In Europe - East, Feature Articles

New Cold, Jan 21, 2016

Enclosed are three articles reporting on the mass protests in Moldova in recent days and months calling on the present government to convene a national election. The country is gripped by a financial corruption scandal of its economic elite and a choice in economic relations it is told it must make between the European Union or Russia.

Protesters in Moldovan capital storm parliament building, Jan 20, 2016

One of three rallies in Moldovan capital Chisinau on Jan 16, 2016 demanding national election (Twitter)

One of three rallies in Moldovan capital Chisinau on Jan 16, 2016 demanding national election (Twitter)

The new Moldovan government was sworn in at night, following a day of furious protests against the newly appointed pro-EU prime minister. Angry demonstrators clashed with police and stormed the parliamentary office shortly after the lawmakers’ vote.

The ceremony was initially postponed due to the protest. However, it became known post factum that the new cabined was sworn overnight in by the President Nicolae Timofti.

The unrest in the capital city of Chisinau reportedly calmed down in the evening, following an hours-long stand-off between activists and law enforcement officials.
According to reports, up to seven police officers and three protesters have been injured.

Map of MoldovaRallying outside the Parliament office since around 10:00 in the morning local time, activists managed to break through police barricades and storm the building around 19:00.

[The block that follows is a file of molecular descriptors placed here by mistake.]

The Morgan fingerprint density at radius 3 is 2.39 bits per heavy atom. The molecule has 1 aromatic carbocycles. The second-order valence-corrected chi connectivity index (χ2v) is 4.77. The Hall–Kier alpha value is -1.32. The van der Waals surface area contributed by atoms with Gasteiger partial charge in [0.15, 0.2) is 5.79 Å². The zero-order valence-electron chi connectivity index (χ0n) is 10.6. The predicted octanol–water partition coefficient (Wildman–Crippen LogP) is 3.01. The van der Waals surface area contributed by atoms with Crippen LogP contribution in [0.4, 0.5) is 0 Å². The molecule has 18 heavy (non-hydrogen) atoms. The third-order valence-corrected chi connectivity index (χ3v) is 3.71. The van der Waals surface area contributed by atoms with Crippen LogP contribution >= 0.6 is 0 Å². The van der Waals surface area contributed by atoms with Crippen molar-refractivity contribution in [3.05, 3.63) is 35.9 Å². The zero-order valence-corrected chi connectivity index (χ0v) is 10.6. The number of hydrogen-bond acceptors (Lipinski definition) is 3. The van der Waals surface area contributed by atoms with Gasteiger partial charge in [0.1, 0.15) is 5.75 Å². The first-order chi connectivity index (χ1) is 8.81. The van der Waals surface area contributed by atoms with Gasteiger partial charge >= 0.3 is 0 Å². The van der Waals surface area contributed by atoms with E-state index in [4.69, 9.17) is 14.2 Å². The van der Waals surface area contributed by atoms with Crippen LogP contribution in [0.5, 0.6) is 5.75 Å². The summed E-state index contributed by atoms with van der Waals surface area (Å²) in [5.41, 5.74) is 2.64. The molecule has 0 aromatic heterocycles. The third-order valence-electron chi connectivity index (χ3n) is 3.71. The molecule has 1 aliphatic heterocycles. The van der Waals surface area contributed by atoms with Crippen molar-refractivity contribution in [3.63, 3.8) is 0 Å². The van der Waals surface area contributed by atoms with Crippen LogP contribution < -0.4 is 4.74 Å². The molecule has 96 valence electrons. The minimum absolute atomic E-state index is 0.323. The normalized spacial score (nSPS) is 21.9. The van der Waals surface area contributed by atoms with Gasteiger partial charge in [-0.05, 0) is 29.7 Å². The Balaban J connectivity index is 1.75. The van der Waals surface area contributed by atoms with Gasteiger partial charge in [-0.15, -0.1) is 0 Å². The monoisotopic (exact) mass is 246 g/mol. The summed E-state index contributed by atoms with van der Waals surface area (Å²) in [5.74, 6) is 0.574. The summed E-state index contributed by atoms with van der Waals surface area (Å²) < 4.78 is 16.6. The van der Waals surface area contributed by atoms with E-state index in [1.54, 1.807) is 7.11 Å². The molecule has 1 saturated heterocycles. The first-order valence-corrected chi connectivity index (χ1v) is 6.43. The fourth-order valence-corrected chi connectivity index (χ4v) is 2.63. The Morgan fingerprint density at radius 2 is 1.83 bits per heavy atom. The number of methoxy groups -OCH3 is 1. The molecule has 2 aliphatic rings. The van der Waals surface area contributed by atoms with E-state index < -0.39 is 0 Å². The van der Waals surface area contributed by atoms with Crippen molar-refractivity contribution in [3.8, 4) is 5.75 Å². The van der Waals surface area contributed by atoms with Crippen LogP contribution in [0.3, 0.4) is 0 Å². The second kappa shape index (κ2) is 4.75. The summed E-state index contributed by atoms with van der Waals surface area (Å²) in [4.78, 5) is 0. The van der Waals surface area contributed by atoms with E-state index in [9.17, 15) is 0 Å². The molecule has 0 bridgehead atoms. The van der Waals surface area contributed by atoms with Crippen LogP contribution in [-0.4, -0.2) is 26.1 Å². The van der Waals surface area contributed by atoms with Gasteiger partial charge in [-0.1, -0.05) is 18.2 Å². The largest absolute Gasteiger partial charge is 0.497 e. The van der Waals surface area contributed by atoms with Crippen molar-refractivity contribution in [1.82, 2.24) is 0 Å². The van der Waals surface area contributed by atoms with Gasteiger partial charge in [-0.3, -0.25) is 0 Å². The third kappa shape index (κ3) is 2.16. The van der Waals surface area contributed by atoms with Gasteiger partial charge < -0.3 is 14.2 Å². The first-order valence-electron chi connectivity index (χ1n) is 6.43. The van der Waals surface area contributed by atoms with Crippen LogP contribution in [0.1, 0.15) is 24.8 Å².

Some police officers were reportedly dragged out of the building by the demonstrators. According to some reports the protesters also used tear gas against police.

Police detained several protesters after they broke into the parliament building, according to local media reports.

The protesters gathered in front of the parliament on Wednesday to demonstrate against the lawmaker’s decision to approve the pro-EU cabinet led by Pavel Filip. Thousands of demonstrators blockaded the building after the new government was approved without debate.

One of three rallies in Moldovan capital Chisinau on Jan 16, 2016 demanding national election

One of three rallies in Moldovan capital Chisinau on Jan 16, 2016 demanding national election

Pavel Filip was appointed to the post of Prime Minister by 57 votes out of 78. He was previously chosen by the country’s president as a compromise candidate after two earlier attempts to appoint a prime minister failed.

“The people of Moldova don’t need a government that says pleasant things, but a government that solves their problems,” said Filip on Wednesday after his appointment.

Moldavian law enforcements are now working in the Parliament building, in order to assess the damage.

“Accounts are being gathered and video is being studied. A few provocateurs have been identified,” speaker of the Moldovan Parliament Adrian Kandu said, adding that on Thursday morning “measures will be taken” to bring those responsible to justice.

The Moldovan opposition has been objecting to Filip’s appointment. The vice-chairman of the major pro-European Democratic Party, has close ties with its leader Vladimir Plahotniu, a former lawmaker, who was one of the major targets of massive public protests over a corruption and banking fraud scandal that came to light in October 2015.

Moldova has been home to political uncertainty for about three months after its previous government was ousted by a no-confidence vote in October. The country entered 2016 without a government and amid ongoing mass protests which started in early September 2015.